Observation: At least one polar bear has been hanging around the fish camp, Sisualik (community seal/fish camp), where at least one family lives year round. A woman and her 2 year old granddaughter were cutting seal observing what they thought was a seal in the ocean, walked out of the ocean and toward them. She realized it was a polar bear and ran with her child and grand daughter back to the camp and called on a Citizens Band (CB) radio for help. At a different camp the same week, a father went outside to start his generator. He left the house and his children in the house, he started the generator and turned back to the house, to be faced with a polar bear between him and the kids. Eventually he made it into the house, and called for help on the CB.
Sisualik historically has seen polar bears 30-50 years ago, in the past 20 years or so, the bears have moved much further north following the sea ice. Now, because they are looking for food, they are moving further south and are hungry, which makes them dangerous to the families who still utilize the camps all summer long. Maija Lukin, LEO
LEO says: Polar Bear Research, Dick Shideler, biologist and bear researcher is working on a cooperative project with the U.S. Fishing Wildlife Service (USFWS) to evaluate the feasibility of three methods of detecting polar and grizzly bear dens in the Arctic. In this 90 second video from ADF&G's Vimeo channel, made in early February 2012, Shideler shares some details of his work. This observation has been shared with the Division of Wildlife Conservation, Alaska Department of Fish and Game (ADF&G). Source: Cooperative Maternal Polar Bear Den Detection Project. M. Tcheripanoff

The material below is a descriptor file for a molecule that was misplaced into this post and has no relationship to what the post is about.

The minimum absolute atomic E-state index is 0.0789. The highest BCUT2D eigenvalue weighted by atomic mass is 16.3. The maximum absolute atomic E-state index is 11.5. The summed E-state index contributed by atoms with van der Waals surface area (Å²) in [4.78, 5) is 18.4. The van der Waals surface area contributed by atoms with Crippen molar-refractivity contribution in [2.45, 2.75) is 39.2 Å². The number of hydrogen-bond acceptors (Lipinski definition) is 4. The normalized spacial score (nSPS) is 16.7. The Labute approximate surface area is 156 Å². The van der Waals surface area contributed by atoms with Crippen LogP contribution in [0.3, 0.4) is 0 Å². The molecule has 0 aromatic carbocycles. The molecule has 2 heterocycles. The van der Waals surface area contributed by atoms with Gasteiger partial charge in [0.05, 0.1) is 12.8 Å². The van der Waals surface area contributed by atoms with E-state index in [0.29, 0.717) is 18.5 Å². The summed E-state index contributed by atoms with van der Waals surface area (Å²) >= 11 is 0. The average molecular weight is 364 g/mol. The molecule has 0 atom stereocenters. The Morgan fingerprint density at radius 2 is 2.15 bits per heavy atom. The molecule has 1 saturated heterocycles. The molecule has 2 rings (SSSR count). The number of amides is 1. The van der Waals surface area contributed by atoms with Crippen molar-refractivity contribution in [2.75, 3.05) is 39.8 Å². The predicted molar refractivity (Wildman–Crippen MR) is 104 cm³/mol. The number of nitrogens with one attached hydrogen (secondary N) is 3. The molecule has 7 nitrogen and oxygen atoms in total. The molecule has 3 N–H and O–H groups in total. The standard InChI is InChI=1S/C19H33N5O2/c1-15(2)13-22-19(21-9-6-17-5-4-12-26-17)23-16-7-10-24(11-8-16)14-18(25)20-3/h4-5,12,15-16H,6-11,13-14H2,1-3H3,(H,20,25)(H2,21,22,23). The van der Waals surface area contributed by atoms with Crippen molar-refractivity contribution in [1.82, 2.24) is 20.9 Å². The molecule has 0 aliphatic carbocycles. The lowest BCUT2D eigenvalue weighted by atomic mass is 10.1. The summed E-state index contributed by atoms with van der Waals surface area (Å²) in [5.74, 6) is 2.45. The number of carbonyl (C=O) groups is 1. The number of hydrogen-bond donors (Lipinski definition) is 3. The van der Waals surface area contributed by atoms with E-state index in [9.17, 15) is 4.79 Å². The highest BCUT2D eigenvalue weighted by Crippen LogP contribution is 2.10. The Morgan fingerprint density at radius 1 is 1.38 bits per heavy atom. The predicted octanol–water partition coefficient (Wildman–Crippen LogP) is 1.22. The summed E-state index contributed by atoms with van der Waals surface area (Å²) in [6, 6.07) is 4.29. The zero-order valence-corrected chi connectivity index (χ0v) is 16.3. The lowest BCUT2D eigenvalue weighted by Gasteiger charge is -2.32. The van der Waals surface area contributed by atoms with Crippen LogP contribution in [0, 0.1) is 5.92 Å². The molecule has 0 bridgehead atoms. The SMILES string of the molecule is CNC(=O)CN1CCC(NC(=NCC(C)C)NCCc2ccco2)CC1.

Alaska Department of Fish & Game – "Polar bears (Ursus maritimus) are most abundant near coastlines and the southern edge of the ice, but they can occur throughout the polar basin. They make extensive movements related to the seasonal position of the ice edge." Source: Wildlife Notebook Series, ADF&G
Polar Bears International – "Floods. Droughts. Heat waves. Massive storms. Climate change isn’t currently just a threat to polar bears or the Arctic. It has a profound impact on people—with effects that will intensify unless we reduce greenhouse gas emissions. Made up of a small group of passionate conservationists, scientists, and volunteers, PBI exists to help secure a future for polar bears across the Arctic." To learn more, look at the world’s foremost resource for information on polar bears and their Arctic habitat, provided by Polar Bears International (PBI).
Polar Bears and Humans: Safety Guidelines – "Most polar bears avoid people and have historically inflicted few human injuries and fatalities. However, the combination of curious and occasional sudden aggressive behavior creates the potential for human injury. In addition, polar bears spending extended periods of time on land without an adequate food source may be nutritionally stressed animals and potentially more dangerous." Source: U.S. Fish & Wildlife Service